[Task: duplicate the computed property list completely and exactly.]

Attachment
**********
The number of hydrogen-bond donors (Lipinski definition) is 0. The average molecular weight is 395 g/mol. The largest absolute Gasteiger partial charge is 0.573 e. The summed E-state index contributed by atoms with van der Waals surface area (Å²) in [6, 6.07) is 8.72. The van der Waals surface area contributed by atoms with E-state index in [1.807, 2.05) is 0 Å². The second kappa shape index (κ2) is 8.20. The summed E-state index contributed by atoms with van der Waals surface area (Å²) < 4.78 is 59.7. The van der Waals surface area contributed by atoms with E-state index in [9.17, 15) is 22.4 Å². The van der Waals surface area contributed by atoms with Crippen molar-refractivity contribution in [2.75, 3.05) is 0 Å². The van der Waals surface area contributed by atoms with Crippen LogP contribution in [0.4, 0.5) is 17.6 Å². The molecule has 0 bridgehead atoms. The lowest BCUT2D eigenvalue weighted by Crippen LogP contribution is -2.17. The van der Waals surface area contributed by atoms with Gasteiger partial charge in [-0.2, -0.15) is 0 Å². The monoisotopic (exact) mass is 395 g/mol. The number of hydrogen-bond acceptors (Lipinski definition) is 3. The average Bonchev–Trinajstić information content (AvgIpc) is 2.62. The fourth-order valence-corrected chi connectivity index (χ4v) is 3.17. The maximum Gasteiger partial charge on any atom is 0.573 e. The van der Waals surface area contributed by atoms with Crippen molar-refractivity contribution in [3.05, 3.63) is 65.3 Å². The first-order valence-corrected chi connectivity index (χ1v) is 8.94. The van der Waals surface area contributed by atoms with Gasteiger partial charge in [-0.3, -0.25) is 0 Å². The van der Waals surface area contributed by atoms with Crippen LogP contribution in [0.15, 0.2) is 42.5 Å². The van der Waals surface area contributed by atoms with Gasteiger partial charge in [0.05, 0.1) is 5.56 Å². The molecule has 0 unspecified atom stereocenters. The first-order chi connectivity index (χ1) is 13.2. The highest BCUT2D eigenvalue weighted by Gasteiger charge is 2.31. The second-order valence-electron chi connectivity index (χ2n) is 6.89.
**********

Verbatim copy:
The number of hydrogen-bond donors (Lipinski definition) is 0. The average molecular weight is 395 g/mol. The largest absolute Gasteiger partial charge is 0.573 e. The summed E-state index contributed by atoms with van der Waals surface area (Å²) in [6, 6.07) is 8.72. The van der Waals surface area contributed by atoms with E-state index in [1.807, 2.05) is 0 Å². The second kappa shape index (κ2) is 8.20. The summed E-state index contributed by atoms with van der Waals surface area (Å²) < 4.78 is 59.7. The van der Waals surface area contributed by atoms with E-state index in [9.17, 15) is 22.4 Å². The van der Waals surface area contributed by atoms with Crippen molar-refractivity contribution in [2.75, 3.05) is 0 Å². The van der Waals surface area contributed by atoms with Crippen LogP contribution in [0.4, 0.5) is 17.6 Å². The molecule has 0 bridgehead atoms. The lowest BCUT2D eigenvalue weighted by Crippen LogP contribution is -2.17. The van der Waals surface area contributed by atoms with Gasteiger partial charge in [-0.2, -0.15) is 0 Å². The monoisotopic (exact) mass is 395 g/mol. The number of hydrogen-bond acceptors (Lipinski definition) is 3. The average Bonchev–Trinajstić information content (AvgIpc) is 2.62. The fourth-order valence-corrected chi connectivity index (χ4v) is 3.17. The maximum Gasteiger partial charge on any atom is 0.573 e. The van der Waals surface area contributed by atoms with Crippen molar-refractivity contribution in [3.05, 3.63) is 65.3 Å². The first-order valence-corrected chi connectivity index (χ1v) is 8.94. The van der Waals surface area contributed by atoms with Gasteiger partial charge in [-0.3, -0.25) is 0 Å². The van der Waals surface area contributed by atoms with Crippen LogP contribution in [0.15, 0.2) is 42.5 Å². The van der Waals surface area contributed by atoms with Gasteiger partial charge in [0.05, 0.1) is 5.56 Å². The molecule has 0 unspecified atom stereocenters. The first-order chi connectivity index (χ1) is 13.2. The highest BCUT2D eigenvalue weighted by Gasteiger charge is 2.31. The second-order valence-electron chi connectivity index (χ2n) is 6.89.